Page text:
The most recent salary figures were fixed in 2007, 2008 before the crisis took hold. So what is happening now?

1/3 of employers surveyed are freezing wages, including Jaguar Land Rover, JCB, BT.
Wage freezes and cuts will intensify social stratification and therefore impact markets like property or, at least, who gets to buy in the property market.
First you have the public sector pushing ahead with pay rises: NHS workers, 2.4%, MPs, 2.3%


Then you have a split within the public sector as the chiefs boost their salaries by up to 4 times the increase they pay to the peons:

Then you have sectoral splits within industry: freezes in engineering and industrial raw materials and inputs producers, increases for food manufacturing, retail and drugs. Toyota will actually cut pay in the UK by 10%.

As for the jobs market, keep your job if you can.

UK unemployment benefit is well below international levels. The Guardian quotes the example of a £30,000 a year marketing man whose spouse works. If he were French, Finish, German or Dutch, he would get about 50% of his pay until he finds a new job. In Britain, he’ll get £64.30 and that stops after six months. And it’s not as if the UK is a low-tax country !

New jobs will be harder to find. Law firms, accountants and manufacturers are not expecting any increase in graduate recruitment this year.

That leaves the public sector to take up the slack. Are banks part of the public sector now, by the way?

National Statistics is the UK data gathering agency which was rebranded from the Office for National Statistics a couple of years ago in a row over, well, statistics.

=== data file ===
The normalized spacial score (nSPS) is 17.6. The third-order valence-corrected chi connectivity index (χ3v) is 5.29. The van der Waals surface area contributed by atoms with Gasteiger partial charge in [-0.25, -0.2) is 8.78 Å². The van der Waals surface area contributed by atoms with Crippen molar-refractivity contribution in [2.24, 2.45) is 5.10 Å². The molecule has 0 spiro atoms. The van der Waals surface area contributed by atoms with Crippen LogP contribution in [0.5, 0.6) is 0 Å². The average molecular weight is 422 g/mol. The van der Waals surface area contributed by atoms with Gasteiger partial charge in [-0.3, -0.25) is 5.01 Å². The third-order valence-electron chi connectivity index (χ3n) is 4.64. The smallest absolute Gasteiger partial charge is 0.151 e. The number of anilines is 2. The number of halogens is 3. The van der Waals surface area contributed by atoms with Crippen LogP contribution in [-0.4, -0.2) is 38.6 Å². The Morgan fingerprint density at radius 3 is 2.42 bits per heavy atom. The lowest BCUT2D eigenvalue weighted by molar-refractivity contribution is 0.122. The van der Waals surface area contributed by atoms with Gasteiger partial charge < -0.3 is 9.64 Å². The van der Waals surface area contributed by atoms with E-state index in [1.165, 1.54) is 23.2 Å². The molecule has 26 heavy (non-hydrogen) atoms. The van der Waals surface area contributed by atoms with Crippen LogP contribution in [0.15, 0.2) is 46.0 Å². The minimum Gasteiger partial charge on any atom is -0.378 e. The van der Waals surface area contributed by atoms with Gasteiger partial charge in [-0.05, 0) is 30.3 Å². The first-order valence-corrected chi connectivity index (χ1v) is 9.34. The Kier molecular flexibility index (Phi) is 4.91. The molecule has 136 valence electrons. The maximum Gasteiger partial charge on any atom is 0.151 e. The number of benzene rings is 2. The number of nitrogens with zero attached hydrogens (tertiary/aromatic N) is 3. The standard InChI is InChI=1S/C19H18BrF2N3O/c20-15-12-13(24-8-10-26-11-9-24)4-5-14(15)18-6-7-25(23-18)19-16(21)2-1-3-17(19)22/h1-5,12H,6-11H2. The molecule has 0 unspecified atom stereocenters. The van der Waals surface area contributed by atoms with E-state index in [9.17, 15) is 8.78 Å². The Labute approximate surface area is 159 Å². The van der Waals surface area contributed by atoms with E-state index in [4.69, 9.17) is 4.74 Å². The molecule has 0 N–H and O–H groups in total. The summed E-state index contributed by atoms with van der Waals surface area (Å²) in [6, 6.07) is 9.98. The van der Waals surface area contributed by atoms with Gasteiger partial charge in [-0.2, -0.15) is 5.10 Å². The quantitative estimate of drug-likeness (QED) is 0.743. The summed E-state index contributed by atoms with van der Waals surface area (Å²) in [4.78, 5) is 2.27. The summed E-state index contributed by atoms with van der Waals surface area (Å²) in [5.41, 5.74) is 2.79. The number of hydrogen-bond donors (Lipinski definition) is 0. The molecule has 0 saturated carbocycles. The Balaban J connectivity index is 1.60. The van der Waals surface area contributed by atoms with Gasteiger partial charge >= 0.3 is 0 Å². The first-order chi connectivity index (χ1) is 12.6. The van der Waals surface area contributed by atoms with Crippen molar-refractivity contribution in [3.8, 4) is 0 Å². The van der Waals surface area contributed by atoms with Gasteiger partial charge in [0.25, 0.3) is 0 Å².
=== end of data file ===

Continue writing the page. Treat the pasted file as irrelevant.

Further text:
Here’s its latest report: Average earnings including bonuses fell by 0.4 per cent in the year to March 2009, down from the February rate of 0.2. Average earnings excluding bonuses, or regular pay, rose by 3.0 per cent in the year to March 2009, down from the February rate of 3.2.

In the year to March pay growth (including bonuses) in the private sector stood at -1.2 per cent compared with 3.6 per cent for the public sector. Excluding bonus payments, growth in the private sector stood at 2.9 per cent compared with 3.6 per cent for the public sector.

Consultants PriceWaterhouseCoopers are not constrained by the need to please their political masters. They’ve reported that the jump in corporate profits since the 1990s was not matched, in the UK, by rising wages.

“Pressures on real wages have also remained remarkably muted…Annual real earnings growth has averaged just 1.5% since 1995. This is considerably lower than the 4.5% annual rate during the first half of the 1970s, when unemployment was at similarly low levels to today, and just over half the 2.9% average annual rate during 1984-1989, when the UK last experienced a period of rapid and sustained growth in employment."

That's PWC's UK economic outlook from 2005. Interestingly, the 2009 outlook contains no such analysis of wages.



US banks say they want to repay tens of billions of dollars this year, returning funds to the government that bailed them out.

Stock markets were rising until the latest reality check in the form of rising US jobless claims and a statement of the obvious from former Federal Reserve chief Alan Greenspan that the financial crisis isn’t over.

Ignoring the real world, the banks plough on in their eagerness to free themselves of government controls on salaries.


However, the banks will never repay the UK government for the support they've received, just as the US banks are conducting a PR stunt in their supposed eagerness to repay the US Treasury.

The sums they propose to repay barely register in terms of the total bailout fraud.